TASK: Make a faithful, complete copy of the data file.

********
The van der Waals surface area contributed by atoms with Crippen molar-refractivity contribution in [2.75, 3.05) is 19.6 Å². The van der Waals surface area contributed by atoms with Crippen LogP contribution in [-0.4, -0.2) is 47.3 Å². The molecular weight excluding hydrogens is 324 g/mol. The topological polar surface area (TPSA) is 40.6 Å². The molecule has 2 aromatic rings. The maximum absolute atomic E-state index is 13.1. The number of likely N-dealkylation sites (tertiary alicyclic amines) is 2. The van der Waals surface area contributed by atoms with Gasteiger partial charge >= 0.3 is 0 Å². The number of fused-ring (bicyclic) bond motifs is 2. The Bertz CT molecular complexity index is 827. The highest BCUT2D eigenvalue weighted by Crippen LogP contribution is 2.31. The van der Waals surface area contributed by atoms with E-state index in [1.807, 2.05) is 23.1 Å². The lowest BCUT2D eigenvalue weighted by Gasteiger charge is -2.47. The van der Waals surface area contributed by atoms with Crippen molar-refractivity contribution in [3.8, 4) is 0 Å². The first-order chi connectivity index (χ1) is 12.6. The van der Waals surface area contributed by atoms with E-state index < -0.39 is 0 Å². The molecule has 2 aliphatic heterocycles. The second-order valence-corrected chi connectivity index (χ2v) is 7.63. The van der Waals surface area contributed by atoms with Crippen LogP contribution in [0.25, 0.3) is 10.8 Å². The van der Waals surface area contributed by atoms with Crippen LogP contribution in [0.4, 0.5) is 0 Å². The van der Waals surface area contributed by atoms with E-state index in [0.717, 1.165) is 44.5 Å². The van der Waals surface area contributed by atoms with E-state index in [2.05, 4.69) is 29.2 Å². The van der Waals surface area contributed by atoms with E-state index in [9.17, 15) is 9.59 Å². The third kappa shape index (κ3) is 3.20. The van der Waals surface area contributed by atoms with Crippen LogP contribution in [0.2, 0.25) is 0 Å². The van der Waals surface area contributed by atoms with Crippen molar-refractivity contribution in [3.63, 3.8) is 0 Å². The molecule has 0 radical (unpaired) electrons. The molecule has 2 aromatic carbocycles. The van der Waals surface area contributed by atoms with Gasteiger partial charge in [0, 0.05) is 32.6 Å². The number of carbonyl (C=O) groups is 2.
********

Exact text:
The van der Waals surface area contributed by atoms with Crippen molar-refractivity contribution in [2.75, 3.05) is 19.6 Å². The van der Waals surface area contributed by atoms with Crippen LogP contribution in [-0.4, -0.2) is 47.3 Å². The molecular weight excluding hydrogens is 324 g/mol. The topological polar surface area (TPSA) is 40.6 Å². The molecule has 2 aromatic rings. The maximum absolute atomic E-state index is 13.1. The number of likely N-dealkylation sites (tertiary alicyclic amines) is 2. The van der Waals surface area contributed by atoms with Gasteiger partial charge >= 0.3 is 0 Å². The number of fused-ring (bicyclic) bond motifs is 2. The Bertz CT molecular complexity index is 827. The highest BCUT2D eigenvalue weighted by Crippen LogP contribution is 2.31. The van der Waals surface area contributed by atoms with E-state index in [1.807, 2.05) is 23.1 Å². The lowest BCUT2D eigenvalue weighted by Gasteiger charge is -2.47. The van der Waals surface area contributed by atoms with Crippen molar-refractivity contribution in [3.8, 4) is 0 Å². The first-order chi connectivity index (χ1) is 12.6. The van der Waals surface area contributed by atoms with E-state index < -0.39 is 0 Å². The molecule has 2 aliphatic heterocycles. The second-order valence-corrected chi connectivity index (χ2v) is 7.63. The van der Waals surface area contributed by atoms with Crippen LogP contribution in [0.25, 0.3) is 10.8 Å². The van der Waals surface area contributed by atoms with Crippen LogP contribution in [0.4, 0.5) is 0 Å². The van der Waals surface area contributed by atoms with E-state index in [0.717, 1.165) is 44.5 Å². The van der Waals surface area contributed by atoms with E-state index in [2.05, 4.69) is 29.2 Å². The van der Waals surface area contributed by atoms with E-state index in [9.17, 15) is 9.59 Å². The third kappa shape index (κ3) is 3.20. The van der Waals surface area contributed by atoms with Crippen LogP contribution in [0.2, 0.25) is 0 Å². The van der Waals surface area contributed by atoms with Crippen molar-refractivity contribution in [3.63, 3.8) is 0 Å². The molecule has 0 radical (unpaired) electrons. The molecule has 2 aromatic carbocycles. The van der Waals surface area contributed by atoms with Gasteiger partial charge in [0, 0.05) is 32.6 Å². The number of carbonyl (C=O) groups is 2.